9. What is the moral of this post? Not about Real, but about Real Funny. You slay me! I cannot get enough of your writing style. You are truly blessed with a wonderful gift. Thanks for blogging.

  10. Love the honesty and humor. Jeff’s and yours!

  11. Love this! It reminds me of a story you will appreciate. My business partner is always telling me about her botox injections and how every woman over 40 (at least in LA) gets botox. While I am not opposed to plastic surgery I think you should save it for something that really matters. That being said, she tells me one day, “but it would make you just look more rested.” (Hmm, she must be referring to the multiple lines in my forehead and the weariness in my eyes that, no doubt, have an awful lot to do with the fact that I am over 40 and am constantly chasing a very active, not quite 2 year old.) My response? “I don’t care how I look, but if you can find me a shot that actually makes me FEEL rested, I’ll pay a lot of money for it!”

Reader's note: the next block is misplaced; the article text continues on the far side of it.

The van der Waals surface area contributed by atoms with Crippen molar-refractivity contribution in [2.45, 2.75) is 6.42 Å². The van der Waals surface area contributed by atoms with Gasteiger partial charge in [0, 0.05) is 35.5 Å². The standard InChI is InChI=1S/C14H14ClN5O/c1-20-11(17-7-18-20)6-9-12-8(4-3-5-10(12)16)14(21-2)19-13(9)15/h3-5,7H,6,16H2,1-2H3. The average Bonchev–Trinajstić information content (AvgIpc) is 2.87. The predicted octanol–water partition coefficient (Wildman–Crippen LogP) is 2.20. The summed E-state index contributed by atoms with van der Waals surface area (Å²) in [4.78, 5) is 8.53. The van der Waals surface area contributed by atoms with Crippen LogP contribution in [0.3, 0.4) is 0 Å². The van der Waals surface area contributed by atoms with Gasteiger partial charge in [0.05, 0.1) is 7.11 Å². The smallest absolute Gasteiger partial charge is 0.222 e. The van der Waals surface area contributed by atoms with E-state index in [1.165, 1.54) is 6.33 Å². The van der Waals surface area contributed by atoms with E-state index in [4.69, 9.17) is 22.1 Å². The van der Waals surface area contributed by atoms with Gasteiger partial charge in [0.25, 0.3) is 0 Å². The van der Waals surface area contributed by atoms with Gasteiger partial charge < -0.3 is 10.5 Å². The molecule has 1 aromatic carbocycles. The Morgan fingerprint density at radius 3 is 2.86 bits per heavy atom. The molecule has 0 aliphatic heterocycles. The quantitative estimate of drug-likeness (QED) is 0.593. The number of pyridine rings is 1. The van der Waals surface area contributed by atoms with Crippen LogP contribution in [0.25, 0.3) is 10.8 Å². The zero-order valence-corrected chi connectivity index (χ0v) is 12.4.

12. Hi, um, gosh.. now i am struck dumb with awe at your vegetables, we grow piles of veg and even meat on our wee sustainably managed farm (I know that is a mouthful) and so i was entranced to come across your wonderful pictures of scary vegetables.. awesome.. c

  13. Great photos. My husband is also a provider of all things gardeny. He just brought in the last of the tomatoes. Excuse me now while I go look for a tomanus.

  14. Here, here for the real, the funny, and the “wicked-awesome personality”. Another fabulous post Sarah!
    In that vein, I’ll confess that my eldest daughter recently told me that she loves my “soft pillow belly.” I had to stop and breathe deeply. I’m still not sure I’m over it.

  15. I happened upon your blog via Query Tracker and I must say I now appreciate the fact I can actually call myself a writer because I have paid my dues with hours of research and a love affair with the written word. I laughed my head off at your age justification (maybe it’s actually because I am older than you); but the garden produce had me laughing the loudest! Thank you for making my day!

    • What a great comment, Susan. Thank you so much for your kind words (and for reading). I was at a party last night, and a friend, across the room, held up a “naughty” carrot from the buffet table. I love that people see a rude carrot and think of ME. I so appreciate your time. Thank you!